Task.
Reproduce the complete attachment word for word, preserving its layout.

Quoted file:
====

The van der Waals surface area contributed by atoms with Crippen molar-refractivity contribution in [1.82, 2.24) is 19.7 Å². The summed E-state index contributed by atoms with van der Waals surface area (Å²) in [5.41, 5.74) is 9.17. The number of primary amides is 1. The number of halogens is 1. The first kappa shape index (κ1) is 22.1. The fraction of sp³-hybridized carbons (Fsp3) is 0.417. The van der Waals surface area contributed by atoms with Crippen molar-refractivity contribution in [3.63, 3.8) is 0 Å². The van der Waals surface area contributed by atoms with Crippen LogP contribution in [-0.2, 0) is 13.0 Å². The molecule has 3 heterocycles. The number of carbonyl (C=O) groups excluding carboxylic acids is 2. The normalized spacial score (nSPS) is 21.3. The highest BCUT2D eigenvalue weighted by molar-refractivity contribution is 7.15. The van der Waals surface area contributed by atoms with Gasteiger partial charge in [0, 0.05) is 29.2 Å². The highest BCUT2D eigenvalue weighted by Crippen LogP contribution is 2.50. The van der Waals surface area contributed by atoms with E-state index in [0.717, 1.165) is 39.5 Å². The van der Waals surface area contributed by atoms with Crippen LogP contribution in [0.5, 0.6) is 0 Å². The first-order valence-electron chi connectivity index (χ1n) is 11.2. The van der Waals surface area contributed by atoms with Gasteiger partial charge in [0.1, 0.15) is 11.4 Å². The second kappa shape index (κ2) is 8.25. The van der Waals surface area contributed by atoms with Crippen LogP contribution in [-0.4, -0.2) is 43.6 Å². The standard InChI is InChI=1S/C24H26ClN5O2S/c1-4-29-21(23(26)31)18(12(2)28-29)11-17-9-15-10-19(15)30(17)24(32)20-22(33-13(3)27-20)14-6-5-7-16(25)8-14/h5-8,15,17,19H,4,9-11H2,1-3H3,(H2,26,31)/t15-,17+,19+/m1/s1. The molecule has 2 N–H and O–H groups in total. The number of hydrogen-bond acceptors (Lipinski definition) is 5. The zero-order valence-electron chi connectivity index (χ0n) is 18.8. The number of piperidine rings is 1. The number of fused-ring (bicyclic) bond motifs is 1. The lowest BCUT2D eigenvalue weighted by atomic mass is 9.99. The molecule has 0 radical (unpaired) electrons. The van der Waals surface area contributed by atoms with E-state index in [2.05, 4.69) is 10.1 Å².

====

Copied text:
The van der Waals surface area contributed by atoms with Crippen molar-refractivity contribution in [1.82, 2.24) is 19.7 Å². The summed E-state index contributed by atoms with van der Waals surface area (Å²) in [5.41, 5.74) is 9.17. The number of primary amides is 1. The number of halogens is 1. The first kappa shape index (κ1) is 22.1. The fraction of sp³-hybridized carbons (Fsp3) is 0.417. The van der Waals surface area contributed by atoms with Crippen molar-refractivity contribution in [3.63, 3.8) is 0 Å². The van der Waals surface area contributed by atoms with Crippen LogP contribution in [-0.2, 0) is 13.0 Å². The molecule has 3 heterocycles. The number of carbonyl (C=O) groups excluding carboxylic acids is 2. The normalized spacial score (nSPS) is 21.3. The highest BCUT2D eigenvalue weighted by molar-refractivity contribution is 7.15. The van der Waals surface area contributed by atoms with Gasteiger partial charge in [0, 0.05) is 29.2 Å². The highest BCUT2D eigenvalue weighted by Crippen LogP contribution is 2.50. The van der Waals surface area contributed by atoms with E-state index in [0.717, 1.165) is 39.5 Å². The van der Waals surface area contributed by atoms with Crippen LogP contribution in [0.5, 0.6) is 0 Å². The first-order valence-electron chi connectivity index (χ1n) is 11.2. The van der Waals surface area contributed by atoms with Gasteiger partial charge in [0.1, 0.15) is 11.4 Å². The second kappa shape index (κ2) is 8.25. The van der Waals surface area contributed by atoms with Crippen LogP contribution in [-0.4, -0.2) is 43.6 Å². The standard InChI is InChI=1S/C24H26ClN5O2S/c1-4-29-21(23(26)31)18(12(2)28-29)11-17-9-15-10-19(15)30(17)24(32)20-22(33-13(3)27-20)14-6-5-7-16(25)8-14/h5-8,15,17,19H,4,9-11H2,1-3H3,(H2,26,31)/t15-,17+,19+/m1/s1. The molecule has 2 N–H and O–H groups in total. The number of hydrogen-bond acceptors (Lipinski definition) is 5. The zero-order valence-electron chi connectivity index (χ0n) is 18.8. The number of piperidine rings is 1. The number of fused-ring (bicyclic) bond motifs is 1. The lowest BCUT2D eigenvalue weighted by atomic mass is 9.99. The molecule has 0 radical (unpaired) electrons. The van der Waals surface area contributed by atoms with E-state index in [2.05, 4.69) is 10.1 Å².